False pregnancy: Some bitches fail to routinely go out of their heat cycles correctly causing a condition we call ‘false pregnancy.’ In these cases, even though she may not have mated with a male dog, her body believes it is pregnant due to some incorrect hormonal stimulations that it is receiving. The dog may just have some abdominal swelling and/or engorgement of the mammary glands, but in some cases, they will even make nests and snuggle with socks or toys against their bodies. These animals often experience no long term serious problems, as the behavior disappears when the circulating hormones return to their appropriate levels. In others, we may see mastitis (infection of the mammary glands), metritis (infection of the uterus), or sometimes these cases develop into full-blown pyometras. I recommend spaying dogs that consistently have false pregnancies.
Hair coat problems: In dogs, hair does not grow continuously as in people, but has a definite growing (anagen) and resting (telogen) phase. Estrogen, which is increased during estrus, retards or inhibits the anagen phase, so more hairs are in the telogen phase. These resting hairs are more easily lost because they are less firmly anchored. As a result, the hair coat on many dogs suffers because of estrogen surges that occur with heat cycles or whelping. Their coats appear thin and the underlying skin is exposed in many areas. It can take two to four months for the hair to return to normal. Additionally, there are a small number of female dogs that never develop a normal hair coat because of the cycling hormones. Their coats are consistently thin over the sides of their bodies and these cases are sometimes confused diagnostically with hypothyroid animals. The only treatment for these dogs is to have them spayed.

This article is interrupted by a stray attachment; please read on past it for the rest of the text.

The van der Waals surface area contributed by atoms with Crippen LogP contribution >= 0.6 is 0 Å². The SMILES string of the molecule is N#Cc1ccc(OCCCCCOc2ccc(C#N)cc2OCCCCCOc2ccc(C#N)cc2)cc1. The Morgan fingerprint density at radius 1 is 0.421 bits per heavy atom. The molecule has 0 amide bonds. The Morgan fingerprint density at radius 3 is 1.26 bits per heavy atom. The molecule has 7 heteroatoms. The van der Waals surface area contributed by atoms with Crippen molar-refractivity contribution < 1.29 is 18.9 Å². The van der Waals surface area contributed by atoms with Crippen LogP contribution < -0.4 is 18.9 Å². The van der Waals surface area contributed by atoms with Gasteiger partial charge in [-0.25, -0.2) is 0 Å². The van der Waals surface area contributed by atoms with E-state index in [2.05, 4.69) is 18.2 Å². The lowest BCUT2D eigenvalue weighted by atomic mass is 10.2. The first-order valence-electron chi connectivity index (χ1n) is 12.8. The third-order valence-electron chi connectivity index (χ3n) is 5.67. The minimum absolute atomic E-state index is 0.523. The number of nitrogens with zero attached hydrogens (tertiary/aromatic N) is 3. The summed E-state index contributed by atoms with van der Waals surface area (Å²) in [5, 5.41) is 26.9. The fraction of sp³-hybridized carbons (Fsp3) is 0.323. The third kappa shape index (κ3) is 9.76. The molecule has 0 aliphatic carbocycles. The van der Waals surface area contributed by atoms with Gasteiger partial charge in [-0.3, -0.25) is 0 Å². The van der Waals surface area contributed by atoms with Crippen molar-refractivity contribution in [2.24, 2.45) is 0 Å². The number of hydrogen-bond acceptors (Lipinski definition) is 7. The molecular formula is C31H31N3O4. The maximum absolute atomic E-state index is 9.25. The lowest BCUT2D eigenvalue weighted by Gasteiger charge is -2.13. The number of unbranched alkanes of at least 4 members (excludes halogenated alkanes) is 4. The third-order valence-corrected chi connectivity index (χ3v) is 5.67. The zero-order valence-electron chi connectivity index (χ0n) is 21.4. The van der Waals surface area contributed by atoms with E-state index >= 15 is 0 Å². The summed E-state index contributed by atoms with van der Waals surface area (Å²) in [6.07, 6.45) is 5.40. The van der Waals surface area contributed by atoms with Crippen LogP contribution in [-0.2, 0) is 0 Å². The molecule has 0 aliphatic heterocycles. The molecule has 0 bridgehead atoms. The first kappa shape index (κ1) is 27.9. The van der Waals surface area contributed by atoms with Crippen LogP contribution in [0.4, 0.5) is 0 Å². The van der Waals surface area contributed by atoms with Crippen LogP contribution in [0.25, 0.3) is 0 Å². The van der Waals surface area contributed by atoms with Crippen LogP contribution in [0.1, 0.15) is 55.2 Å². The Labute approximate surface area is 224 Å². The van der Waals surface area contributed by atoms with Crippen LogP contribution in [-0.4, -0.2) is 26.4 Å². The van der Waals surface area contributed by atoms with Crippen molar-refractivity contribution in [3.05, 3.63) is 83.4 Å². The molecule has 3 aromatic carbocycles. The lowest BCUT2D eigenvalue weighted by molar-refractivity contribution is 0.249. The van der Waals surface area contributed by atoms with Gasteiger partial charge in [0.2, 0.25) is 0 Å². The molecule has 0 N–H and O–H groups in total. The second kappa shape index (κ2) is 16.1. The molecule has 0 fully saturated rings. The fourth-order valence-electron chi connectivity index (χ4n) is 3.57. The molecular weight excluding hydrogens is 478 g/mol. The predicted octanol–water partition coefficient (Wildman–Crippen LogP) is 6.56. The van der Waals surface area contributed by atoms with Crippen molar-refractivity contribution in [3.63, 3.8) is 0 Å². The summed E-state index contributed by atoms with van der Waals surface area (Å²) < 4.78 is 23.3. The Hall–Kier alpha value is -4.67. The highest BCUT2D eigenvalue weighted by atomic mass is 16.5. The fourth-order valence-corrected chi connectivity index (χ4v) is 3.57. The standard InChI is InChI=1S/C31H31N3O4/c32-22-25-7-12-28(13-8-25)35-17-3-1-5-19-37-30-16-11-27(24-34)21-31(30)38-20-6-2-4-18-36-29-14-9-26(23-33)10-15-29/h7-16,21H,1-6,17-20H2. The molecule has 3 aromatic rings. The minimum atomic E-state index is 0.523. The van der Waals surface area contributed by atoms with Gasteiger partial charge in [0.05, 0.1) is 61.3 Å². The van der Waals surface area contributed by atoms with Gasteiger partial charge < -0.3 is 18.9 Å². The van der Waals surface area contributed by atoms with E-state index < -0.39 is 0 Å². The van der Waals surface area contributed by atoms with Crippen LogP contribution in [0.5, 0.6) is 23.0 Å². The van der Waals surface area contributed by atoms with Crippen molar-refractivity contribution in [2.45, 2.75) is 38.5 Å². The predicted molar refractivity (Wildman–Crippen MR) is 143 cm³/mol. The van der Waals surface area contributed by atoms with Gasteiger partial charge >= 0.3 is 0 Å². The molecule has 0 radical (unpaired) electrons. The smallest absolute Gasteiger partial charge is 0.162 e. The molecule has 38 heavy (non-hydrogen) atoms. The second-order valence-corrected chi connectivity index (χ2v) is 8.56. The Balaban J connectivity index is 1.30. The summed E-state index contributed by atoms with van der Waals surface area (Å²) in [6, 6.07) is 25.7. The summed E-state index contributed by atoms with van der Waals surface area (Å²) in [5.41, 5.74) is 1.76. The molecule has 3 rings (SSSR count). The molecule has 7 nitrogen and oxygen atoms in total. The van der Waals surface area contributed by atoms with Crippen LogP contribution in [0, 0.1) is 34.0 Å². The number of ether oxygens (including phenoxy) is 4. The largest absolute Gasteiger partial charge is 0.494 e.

Should let my dog go through one heat before I have her spayed?
Spaying a dog before her first heat is the best way to significantly reduce the chance your dog will develop breast cancer, a common condition in female dogs. The risk of malignant mammary tumors in dogs spayed prior to their first heat is 0.05%. It is 8% for dog spayed after one heat, and 26% in dogs spayed after their second heat.
Any heat brings with it a chance your dog could become pregnant. This would adversely affect the health of a young dog.
A heat also brings with it the chance for accidents. Dogs in heat have been known to run through glass patio doors, jump out of moving cars, and be hit by cars as they attempt to find a mate.